result what you would expect if the greater flow went
      down some of these currents more. And as dry
      conditions visit, say, the Orinico basis, hurricanes are not
      as well insulated . . . now there is your shear:
      <br><br><a href=http://www.pmel.noaa.gov/toga-tao/pmel-graphics/gif/summer.gif target=new>http://www.pmel.noaa.gov/toga-tao/pmel-graphics/gif/summer.gif</a> <br><br>La Nina is even funner. Again, with a
      weak counter, you would have a strong South Equatorial
      and stronger west flow by Austrilia--which gets more
      rain. Further, the North Pacific gyres is stronger,
      which would make the Alaska stronger, and hence there
      will be more rainfall from cirrus production in the
      northwest, and this matches well with the data:
      <br><br><a href=http://www.wdc.ndin.net/calnina.html target=new>http://www.wdc.ndin.net/calnina.html</a>
    • b1blancer_29501
      On Feb 28th, the Interplanetary Magnetic Field swung to a strong south-pointing orientation. That, coupled with an elevated solar wind speed and density,
      Message 702 of 702 , Mar 1, 2002
        On Feb 28th, the Interplanetary Magnetic Field
        swung to a strong south-pointing orientation. That,
        coupled with an elevated solar wind speed and density,
        triggered a G-1 class geomagnetic storm. The result was
        some high latitude aurora. See this link for a
        photgraph of aurora observed over Quebec :
        <a href=http://www.spaceweather.com/aurora/images/01mar02/Moussette2.jpg target=new>http://www.spaceweather.com/aurora/images/01mar02/Moussette2.jpg</a> . As of right now, there are 3 sunspot regions,
        namely 9839, 9842, and 9845, that appear to be capable
        of producing M-class flares. Regions 9839 and 9842
        are close to rotating out of view over the western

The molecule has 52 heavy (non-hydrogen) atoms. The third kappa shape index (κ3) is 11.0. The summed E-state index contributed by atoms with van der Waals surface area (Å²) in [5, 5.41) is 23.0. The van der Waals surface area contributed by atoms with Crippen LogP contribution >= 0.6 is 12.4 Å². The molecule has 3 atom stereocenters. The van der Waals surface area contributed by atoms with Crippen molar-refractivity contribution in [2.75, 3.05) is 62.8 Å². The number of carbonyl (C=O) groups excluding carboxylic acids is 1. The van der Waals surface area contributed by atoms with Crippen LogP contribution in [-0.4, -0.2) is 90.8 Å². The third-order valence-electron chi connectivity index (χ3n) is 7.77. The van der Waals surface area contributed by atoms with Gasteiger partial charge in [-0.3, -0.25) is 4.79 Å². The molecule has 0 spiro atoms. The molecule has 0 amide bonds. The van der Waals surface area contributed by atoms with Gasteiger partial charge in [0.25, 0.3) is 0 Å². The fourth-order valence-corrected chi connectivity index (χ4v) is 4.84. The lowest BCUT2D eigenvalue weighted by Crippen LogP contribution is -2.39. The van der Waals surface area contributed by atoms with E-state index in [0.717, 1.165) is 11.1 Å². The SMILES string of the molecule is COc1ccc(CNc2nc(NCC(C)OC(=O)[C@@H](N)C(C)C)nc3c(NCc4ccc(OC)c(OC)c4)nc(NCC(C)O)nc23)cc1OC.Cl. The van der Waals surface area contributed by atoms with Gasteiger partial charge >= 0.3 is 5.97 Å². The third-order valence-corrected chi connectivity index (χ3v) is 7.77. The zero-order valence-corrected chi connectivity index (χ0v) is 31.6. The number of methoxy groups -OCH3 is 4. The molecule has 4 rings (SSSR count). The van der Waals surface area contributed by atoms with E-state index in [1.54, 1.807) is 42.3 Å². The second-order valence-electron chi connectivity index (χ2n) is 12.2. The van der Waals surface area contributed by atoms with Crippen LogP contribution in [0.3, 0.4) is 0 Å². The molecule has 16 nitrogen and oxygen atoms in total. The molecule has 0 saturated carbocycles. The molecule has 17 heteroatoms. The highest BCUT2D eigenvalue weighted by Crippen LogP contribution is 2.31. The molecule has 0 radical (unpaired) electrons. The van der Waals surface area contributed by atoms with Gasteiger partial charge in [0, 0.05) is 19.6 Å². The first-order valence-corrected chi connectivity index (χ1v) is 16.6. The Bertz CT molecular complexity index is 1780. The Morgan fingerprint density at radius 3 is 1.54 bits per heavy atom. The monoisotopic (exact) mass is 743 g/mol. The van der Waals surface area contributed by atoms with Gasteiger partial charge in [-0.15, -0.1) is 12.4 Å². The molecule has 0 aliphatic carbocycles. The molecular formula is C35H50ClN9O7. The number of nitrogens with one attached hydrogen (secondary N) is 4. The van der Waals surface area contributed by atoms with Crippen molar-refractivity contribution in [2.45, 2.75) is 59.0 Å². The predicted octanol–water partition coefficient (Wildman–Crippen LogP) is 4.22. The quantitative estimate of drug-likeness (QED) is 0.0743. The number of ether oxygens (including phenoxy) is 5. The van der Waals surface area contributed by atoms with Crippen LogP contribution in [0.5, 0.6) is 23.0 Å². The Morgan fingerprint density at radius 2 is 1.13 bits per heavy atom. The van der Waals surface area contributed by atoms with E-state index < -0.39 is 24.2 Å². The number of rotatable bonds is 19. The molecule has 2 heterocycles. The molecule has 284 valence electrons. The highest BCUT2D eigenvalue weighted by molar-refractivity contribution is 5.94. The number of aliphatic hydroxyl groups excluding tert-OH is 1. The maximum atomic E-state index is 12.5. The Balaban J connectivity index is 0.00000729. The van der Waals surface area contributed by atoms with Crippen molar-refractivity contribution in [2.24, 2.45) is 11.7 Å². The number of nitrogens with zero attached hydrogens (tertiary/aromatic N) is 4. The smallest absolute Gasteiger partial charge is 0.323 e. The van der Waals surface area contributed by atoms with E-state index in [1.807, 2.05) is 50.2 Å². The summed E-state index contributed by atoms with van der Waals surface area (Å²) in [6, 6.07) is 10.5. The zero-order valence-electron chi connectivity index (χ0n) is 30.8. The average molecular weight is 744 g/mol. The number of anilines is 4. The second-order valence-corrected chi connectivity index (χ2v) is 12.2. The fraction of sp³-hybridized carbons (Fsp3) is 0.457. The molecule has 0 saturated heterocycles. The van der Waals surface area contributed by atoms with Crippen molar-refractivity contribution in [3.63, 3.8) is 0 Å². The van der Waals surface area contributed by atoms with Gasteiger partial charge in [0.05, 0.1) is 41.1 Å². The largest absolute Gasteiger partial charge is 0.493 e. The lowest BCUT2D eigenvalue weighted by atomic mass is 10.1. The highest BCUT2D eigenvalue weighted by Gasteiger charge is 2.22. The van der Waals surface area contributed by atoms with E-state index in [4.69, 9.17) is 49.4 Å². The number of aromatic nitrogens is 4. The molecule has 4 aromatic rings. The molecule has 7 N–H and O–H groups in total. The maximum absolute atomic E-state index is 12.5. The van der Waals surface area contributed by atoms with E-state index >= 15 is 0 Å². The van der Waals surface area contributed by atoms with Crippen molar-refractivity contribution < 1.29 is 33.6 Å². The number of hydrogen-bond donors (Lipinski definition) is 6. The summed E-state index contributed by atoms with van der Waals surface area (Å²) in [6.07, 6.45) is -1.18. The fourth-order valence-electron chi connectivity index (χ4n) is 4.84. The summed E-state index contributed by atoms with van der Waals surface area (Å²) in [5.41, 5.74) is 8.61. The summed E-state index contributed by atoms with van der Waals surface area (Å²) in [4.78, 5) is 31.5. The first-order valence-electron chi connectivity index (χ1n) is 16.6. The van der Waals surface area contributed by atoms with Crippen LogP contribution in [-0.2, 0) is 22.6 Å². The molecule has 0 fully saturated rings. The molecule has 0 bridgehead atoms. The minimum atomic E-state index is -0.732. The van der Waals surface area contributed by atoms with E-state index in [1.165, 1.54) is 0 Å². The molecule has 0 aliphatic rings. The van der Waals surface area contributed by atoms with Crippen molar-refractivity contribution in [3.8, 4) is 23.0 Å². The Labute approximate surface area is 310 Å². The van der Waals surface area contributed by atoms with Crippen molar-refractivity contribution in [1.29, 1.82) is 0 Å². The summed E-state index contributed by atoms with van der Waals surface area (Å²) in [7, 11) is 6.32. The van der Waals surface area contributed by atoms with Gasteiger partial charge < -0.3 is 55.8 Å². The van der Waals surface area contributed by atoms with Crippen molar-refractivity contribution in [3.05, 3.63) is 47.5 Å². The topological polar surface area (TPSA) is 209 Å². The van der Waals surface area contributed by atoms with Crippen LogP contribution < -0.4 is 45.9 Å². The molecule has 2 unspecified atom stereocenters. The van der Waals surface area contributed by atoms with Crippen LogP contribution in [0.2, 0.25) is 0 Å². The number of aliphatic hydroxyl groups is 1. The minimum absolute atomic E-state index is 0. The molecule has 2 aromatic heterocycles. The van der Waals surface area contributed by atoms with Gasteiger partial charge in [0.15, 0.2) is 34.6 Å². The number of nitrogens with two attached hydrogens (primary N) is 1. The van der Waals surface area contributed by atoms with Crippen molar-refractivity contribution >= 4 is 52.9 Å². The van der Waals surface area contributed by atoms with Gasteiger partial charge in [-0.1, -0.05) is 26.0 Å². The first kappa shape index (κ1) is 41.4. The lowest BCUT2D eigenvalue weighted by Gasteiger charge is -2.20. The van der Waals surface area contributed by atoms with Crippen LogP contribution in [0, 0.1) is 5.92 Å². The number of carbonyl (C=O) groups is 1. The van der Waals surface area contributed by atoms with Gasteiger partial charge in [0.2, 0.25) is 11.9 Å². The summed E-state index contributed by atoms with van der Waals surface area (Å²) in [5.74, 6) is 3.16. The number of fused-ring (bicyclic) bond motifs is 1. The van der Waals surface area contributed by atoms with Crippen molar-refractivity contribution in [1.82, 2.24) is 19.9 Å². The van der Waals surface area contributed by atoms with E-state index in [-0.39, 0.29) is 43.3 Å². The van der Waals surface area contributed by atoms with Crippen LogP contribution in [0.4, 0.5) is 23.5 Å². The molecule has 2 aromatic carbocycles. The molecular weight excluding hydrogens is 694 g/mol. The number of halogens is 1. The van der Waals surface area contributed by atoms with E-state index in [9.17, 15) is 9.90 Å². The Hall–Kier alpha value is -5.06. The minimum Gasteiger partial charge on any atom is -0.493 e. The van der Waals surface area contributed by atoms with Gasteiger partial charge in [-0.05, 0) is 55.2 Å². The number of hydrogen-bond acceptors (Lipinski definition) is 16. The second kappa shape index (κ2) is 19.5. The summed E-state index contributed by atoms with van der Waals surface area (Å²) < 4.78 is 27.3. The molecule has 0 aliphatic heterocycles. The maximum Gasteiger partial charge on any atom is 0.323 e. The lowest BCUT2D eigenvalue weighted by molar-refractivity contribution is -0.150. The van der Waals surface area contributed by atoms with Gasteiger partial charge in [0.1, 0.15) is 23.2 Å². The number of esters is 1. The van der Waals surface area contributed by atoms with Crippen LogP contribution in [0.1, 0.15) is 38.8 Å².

limb of the solar disk. Sunspot region 9845, however,
        is close to the sun's central meridian. A rather
        large coronal hole is also approaching the sun's
        central meridian, and coming into an Earth-pointing
        position. High speed colar wind gusts are likely around the
        first of next week.<br><br>The current solar and
        geomagnetic conditions are :<br><br>NOAA sunspot number :
        153<br>SFI : 188<br>A index : 10<br>K index : 1<br><br>Solar
        wind speed : 372.3 km/sec<br>Solar wind density : 4.4
        protons/cc<br>Solar wind pressure : 1.1 nPa<br><br>IMF : 8.4
        nT<br>IMF Orientation : 0.7 nT North<br><br>Conditions for
        the last 24 hours : <br>Solar activity was low. The
        geomagnetic field was quiet to unsettled. Stratwarm Alert
        exists Friday.<br><br>Forecast for the next 24 hours
        :<br>Solar activity will be low to moderate. The geomagnetic
        field will be quiet to unsettled.<br><br>Solar Activity
        Forecast :<br>Solar activity is expected to be low to
        moderate for the next three days. Region 9845 is a
        possible source for isolated M-class
        flares.<br><br>Geomagnetic activity forecast :<br>Geomagnetic field activity
        is expected to be mainly quiet to unsettled, until
        the onset of high speed stream effects from a
        recurrent coronal hole begin to develop by day three of the
        forecast period. Isolated active conditions are
        anticipated thereafter.<br><br>Recent significant solar flare
        activity :<br>None